“Your Weekly Checkup” is our online column by Dr. Douglas Zipes, an internationally acclaimed cardiologist, professor, author, inventor, and authority on pacing and electrophysiology. Dr. Zipes is also a contributor to The Saturday Evening Post print magazine. Subscribe to receive thoughtful articles, new fiction, health and wellness advice, and gems from our archive.
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“Daniel, it’s me, John,” I said over the phone.
“Oof.” I heard him grunt in the background.
“What’s the matter?” I asked.
“This damn defibrillator. It’s shocked me five times in the last hour! Just keeps going off. I barely catch my breath when the next shock hits. I’m going crazy with it, Daniel. You’ve got to make it stop.”
“Call 911 and get to an emergency room. They’ll know what to do.” I heard a crash. “John, did you hear me?”
No answer. “John? John!”
A woman picked up the phone. “I’m John’s wife, Doctor. He just fell to the floor. He’s not moving! My God, I think he’s dead!”
This excerpt from my novel, Ripples in Opperman’s Pond (iUniverse 2013), depicts a man (John) with an implanted electronic defibrillator that has been hacked to deliver repeated shocks to his heart that eventually kill him.
Is this fiction that tells the truth? Can this happen in real life? Could malicious hackers inflict damage or disruption of normal implanted device operation by taking advantage of wireless software communication between health care providers and patients’ devices to jeopardize patients’ health or even kill them?
Along with cyber-attacks of companies and countries, cybersecurity of implanted medical devices such as drug infusion pumps, electronic monitors, pacemakers, and defibrillators has been under recent scrutiny. A report by Muddy Waters Research claimed that electronic medical devices manufactured by St. Jude Medical (now Abbott, St. Paul, MN) were at high risk for device hacking that could lead to rapid pacing and battery depletion. However, researchers attempting to reproduce the Muddy Waters’ claim failed to generate any clinical harm or affect essential device function.
Abbott has provided information on a firmware fix with enhanced cybersecurity for those wishing to pursue it. However, the reality is that no clinical reports of such hacking have been published, and most experts consider the theoretical risk of a cybersecurity breach of an individual patient’s device to be less than the actual risk of the firmware update. While most patients, after considering risks and benefits, reacted conservatively to the news of a potential device risk and decided not to undergo the fix, several thousand patients offered the firmware upgrade opted for it, and underwent reprogramming, generally without problems.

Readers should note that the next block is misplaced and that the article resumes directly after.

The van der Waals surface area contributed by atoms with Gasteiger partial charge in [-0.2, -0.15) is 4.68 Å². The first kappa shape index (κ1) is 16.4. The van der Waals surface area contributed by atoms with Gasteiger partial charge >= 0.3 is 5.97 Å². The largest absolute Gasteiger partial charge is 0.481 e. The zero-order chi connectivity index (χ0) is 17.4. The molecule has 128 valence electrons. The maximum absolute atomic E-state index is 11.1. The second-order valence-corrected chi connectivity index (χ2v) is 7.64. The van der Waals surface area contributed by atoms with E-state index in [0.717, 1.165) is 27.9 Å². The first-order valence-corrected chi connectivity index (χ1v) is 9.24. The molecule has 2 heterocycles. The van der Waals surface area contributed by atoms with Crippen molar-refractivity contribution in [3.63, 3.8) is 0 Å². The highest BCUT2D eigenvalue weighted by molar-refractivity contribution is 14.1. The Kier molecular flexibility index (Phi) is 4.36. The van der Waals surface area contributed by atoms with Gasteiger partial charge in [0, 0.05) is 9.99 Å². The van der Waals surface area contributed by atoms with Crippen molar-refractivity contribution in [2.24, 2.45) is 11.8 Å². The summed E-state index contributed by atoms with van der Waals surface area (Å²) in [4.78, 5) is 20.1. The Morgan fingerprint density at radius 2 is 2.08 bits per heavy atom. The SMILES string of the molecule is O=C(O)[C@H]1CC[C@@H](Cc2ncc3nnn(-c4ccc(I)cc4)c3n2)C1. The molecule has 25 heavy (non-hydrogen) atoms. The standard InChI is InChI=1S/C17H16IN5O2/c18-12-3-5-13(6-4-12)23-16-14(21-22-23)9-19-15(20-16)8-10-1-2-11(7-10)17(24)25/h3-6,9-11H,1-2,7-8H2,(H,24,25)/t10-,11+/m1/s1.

It is important to stress that the cybersecurity risks to health care are not restricted to Abbott, or to implanted medical devices. The risks exist for any healthcare system connected to the Internet, more so for large facilities such as hospitals than for individual patients. Hospitals are prime targets, especially since personal health information can be worth millions of dollars. A cyberattack can disrupt an entire hospital system, compromise medical records and put patients at risk. Many pieces of medical equipment have computing and other needs requiring Internet connectivity that can make them vulnerable to attack. Constant security surveillance is critical. As a case-in-point, recall the 2017 global cyberattack with the WannaCry virus that crippled the UK’s National Health Service and FedEX, and infected more than 300,000 computers in 150 countries. It was dubbed “the biggest ransomware outbreak in history.”
Hacking of individual medical devices may just be a thing of novels. So, those of you with pumps, pacemakers and defibrillators can relax — at least for now. But in the future…?
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